Words by Catie Nienaber
Photos by Simone Anne
Radiant swathes of sunlight slice through the skylights and factory windows, illuminating the cement floors. A symphony of sound wafting from machinery builds and arcs in the air around us, and trays of pottery gently rattle as they are wheeled across the floor. We’re here at the Heath Ceramics factory in Sausalito, California, ten minutes north of San Francisco via the Golden Gate Bridge. Constructed in the late 1950s by the architecture firm Marquis & Stoller, the building’s open floor plan is resplendent with all the hallmarks of mid-century architecture: troughed beam ceilings, a central courtyard, and plenty of natural light. But while chic greenery and minimalist outdoor furniture are a feast for the eyes, it’s the pottery that takes center stage at this legendary landmark.
Founded by Sausalito residents Edith Heath and her husband Brian in 1948, Heath Ceramics is perhaps best known for its lines of dinnerware and tile. A self-taught ceramicist, Edith’s work was nationally renowned, especially her glazing experiments, and Brian oversaw engineering and equipment, as well as managing the business. Many of Edith’s earliest produced pieces of pottery (like the Coupe dinnerware collection and the famous Studio Mug) remain in production, and Brian’s uniquely-designed pieces of equipment are still in use today.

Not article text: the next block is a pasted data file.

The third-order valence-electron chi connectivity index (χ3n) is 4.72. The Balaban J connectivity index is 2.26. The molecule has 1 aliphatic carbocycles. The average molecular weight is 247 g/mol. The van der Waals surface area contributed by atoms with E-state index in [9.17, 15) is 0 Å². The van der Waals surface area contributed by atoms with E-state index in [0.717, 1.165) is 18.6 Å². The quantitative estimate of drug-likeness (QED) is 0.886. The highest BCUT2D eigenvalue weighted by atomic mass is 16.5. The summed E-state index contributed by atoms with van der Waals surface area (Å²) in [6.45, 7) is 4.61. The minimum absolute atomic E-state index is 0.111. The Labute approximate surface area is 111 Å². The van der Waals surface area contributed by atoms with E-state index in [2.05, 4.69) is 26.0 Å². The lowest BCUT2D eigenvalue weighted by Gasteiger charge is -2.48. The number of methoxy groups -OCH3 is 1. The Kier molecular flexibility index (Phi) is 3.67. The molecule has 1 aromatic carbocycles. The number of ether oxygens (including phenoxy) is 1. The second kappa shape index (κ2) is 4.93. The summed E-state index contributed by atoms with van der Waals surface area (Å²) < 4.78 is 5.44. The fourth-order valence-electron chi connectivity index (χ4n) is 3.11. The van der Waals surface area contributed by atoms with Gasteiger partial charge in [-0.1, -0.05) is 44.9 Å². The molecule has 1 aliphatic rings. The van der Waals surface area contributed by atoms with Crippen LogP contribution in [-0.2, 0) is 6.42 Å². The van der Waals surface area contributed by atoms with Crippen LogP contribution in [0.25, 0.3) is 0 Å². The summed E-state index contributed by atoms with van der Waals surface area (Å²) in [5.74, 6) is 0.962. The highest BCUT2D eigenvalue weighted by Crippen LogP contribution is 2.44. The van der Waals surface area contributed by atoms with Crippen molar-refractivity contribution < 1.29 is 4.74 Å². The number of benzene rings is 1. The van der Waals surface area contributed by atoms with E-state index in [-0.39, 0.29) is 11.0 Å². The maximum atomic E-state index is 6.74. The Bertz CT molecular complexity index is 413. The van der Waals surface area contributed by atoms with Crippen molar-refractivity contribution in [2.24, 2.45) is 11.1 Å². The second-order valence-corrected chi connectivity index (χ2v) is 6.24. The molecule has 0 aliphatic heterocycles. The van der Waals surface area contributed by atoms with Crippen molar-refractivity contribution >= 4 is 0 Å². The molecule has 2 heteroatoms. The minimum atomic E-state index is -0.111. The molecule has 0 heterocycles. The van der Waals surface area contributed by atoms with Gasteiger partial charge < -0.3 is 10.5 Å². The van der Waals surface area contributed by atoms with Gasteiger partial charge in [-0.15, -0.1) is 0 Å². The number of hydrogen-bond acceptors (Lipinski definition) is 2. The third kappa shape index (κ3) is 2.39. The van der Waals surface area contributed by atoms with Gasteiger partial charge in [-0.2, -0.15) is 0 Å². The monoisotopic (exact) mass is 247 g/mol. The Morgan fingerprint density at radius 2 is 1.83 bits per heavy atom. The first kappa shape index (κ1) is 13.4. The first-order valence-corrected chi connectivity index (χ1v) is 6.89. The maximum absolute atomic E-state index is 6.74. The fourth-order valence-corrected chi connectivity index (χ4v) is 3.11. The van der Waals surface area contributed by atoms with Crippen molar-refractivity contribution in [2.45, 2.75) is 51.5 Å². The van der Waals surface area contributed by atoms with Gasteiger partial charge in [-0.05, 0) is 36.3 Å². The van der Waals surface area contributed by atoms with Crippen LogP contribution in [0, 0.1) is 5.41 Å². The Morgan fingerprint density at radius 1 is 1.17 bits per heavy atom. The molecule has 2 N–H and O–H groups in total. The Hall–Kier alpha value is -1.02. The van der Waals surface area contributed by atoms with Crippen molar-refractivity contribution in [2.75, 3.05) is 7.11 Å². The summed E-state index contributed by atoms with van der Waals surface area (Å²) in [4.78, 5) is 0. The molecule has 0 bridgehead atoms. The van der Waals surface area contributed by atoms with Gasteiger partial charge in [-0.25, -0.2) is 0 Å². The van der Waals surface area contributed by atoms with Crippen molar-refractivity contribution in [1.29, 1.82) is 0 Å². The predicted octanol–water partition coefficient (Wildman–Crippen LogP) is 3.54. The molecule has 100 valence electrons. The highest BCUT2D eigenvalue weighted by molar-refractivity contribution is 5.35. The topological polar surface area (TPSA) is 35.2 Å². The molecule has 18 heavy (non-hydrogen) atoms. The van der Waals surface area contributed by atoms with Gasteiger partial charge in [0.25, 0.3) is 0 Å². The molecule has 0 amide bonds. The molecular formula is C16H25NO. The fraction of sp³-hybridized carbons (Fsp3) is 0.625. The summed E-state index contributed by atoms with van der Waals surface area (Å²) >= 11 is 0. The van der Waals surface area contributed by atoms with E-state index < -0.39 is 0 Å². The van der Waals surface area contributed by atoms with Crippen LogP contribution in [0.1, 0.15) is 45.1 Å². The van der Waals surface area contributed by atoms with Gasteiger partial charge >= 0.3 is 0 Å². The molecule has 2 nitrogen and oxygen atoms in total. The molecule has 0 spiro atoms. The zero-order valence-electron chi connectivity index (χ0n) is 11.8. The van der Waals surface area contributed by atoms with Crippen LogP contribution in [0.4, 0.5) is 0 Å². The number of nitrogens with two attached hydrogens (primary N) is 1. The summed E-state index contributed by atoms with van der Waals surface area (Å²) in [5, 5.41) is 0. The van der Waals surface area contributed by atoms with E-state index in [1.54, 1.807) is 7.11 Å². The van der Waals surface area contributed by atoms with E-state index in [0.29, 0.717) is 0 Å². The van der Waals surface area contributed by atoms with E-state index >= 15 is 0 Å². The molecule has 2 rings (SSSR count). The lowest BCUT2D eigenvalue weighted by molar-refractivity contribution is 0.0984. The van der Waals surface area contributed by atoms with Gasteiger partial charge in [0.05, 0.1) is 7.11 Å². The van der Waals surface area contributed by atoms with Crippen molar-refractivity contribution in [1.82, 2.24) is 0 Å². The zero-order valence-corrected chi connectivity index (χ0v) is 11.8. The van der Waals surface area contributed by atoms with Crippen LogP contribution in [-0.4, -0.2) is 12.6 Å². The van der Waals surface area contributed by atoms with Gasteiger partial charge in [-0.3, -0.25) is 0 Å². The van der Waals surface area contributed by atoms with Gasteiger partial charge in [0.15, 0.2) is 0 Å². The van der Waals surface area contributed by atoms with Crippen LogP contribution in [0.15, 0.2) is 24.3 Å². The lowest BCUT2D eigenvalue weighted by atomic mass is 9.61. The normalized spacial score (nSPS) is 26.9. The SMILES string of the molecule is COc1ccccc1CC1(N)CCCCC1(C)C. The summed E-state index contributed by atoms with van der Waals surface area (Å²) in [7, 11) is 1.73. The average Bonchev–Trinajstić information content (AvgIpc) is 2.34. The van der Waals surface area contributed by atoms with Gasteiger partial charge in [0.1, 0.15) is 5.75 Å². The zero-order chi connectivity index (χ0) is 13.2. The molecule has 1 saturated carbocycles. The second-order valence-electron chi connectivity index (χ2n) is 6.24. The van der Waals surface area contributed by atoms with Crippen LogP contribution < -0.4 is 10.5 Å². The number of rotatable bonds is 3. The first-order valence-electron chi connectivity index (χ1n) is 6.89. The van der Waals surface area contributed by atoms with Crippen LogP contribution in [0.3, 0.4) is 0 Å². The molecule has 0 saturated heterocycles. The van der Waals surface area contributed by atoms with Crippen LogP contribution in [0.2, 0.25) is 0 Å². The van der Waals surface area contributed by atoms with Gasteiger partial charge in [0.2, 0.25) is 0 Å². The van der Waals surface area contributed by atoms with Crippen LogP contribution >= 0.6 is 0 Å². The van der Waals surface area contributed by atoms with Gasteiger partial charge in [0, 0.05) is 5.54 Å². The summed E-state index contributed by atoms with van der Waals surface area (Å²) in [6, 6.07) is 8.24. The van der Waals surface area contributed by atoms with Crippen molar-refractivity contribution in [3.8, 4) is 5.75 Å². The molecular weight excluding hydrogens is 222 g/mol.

A sense of ownership and experimentation is alive and well at the company. Beginning in 2015, Heath clawed back their wholesale portion of the business and is now fully focused on making and selling everything themselves, preferring to do things their way. The factory here in Sausalito used to produce both tile and dinnerware but now focuses just on the latter, with the newer Heath building San Francisco’s Mission District owning tile production.
Heath obtains their white clay from a company in Sacramento. The clay arrives in powder form, and at 600 pounds per bag, mixing it with gray water in the enormous blender is no easy feat. After this mixing comes a filter press, where excess water is squeezed from the clay.
Once the clay comes out of the presses, it goes into the pug mill, which forms the clay into pugs, thick cylindrical shapes that are about the size of a foam roller. The pugs will later be cut down to the appropriate size for molds for everything in Heath’s various dinnerware lines.
The ghostly white plaster molds in varying sizes line the cabinets and high shelves along the wall like a portrait gallery. Molds for plates, mug handles, and platters tell the story of the company through the years. All clay that gets trimmed away from these dinnerware molds is eventually reused. According to Lee Jakobs, Heath’s Creative Communications Director, the company is at a point where they produce almost zero actual waste. One way this is achieved by mixing old clay with new clay and gray water, squeezing out of the pug mill and being reborn as useable clay once again, among other ways to make production lean and nearly zero-waste.